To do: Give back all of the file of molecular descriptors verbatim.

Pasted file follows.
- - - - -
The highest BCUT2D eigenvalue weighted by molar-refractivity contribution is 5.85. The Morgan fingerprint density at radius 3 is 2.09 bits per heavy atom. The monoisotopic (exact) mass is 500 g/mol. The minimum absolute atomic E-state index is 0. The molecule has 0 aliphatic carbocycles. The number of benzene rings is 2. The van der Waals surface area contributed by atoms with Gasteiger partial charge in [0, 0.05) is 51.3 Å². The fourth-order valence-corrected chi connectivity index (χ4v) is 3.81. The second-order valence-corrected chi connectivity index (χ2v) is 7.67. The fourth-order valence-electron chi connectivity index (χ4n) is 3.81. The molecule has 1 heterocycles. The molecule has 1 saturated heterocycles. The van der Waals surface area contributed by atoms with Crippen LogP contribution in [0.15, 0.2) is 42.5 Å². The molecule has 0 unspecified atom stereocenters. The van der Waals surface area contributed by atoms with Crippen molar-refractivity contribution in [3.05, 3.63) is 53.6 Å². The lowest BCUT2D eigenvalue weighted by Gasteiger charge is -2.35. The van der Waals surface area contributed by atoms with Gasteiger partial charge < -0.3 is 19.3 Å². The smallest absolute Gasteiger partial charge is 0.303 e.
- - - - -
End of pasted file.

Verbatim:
The highest BCUT2D eigenvalue weighted by molar-refractivity contribution is 5.85. The Morgan fingerprint density at radius 3 is 2.09 bits per heavy atom. The monoisotopic (exact) mass is 500 g/mol. The minimum absolute atomic E-state index is 0. The molecule has 0 aliphatic carbocycles. The number of benzene rings is 2. The van der Waals surface area contributed by atoms with Gasteiger partial charge in [0, 0.05) is 51.3 Å². The fourth-order valence-corrected chi connectivity index (χ4v) is 3.81. The second-order valence-corrected chi connectivity index (χ2v) is 7.67. The fourth-order valence-electron chi connectivity index (χ4n) is 3.81. The molecule has 1 heterocycles. The molecule has 1 saturated heterocycles. The van der Waals surface area contributed by atoms with Crippen LogP contribution in [0.15, 0.2) is 42.5 Å². The molecule has 0 unspecified atom stereocenters. The van der Waals surface area contributed by atoms with Crippen molar-refractivity contribution in [3.05, 3.63) is 53.6 Å². The lowest BCUT2D eigenvalue weighted by Gasteiger charge is -2.35. The van der Waals surface area contributed by atoms with Gasteiger partial charge < -0.3 is 19.3 Å². The smallest absolute Gasteiger partial charge is 0.303 e.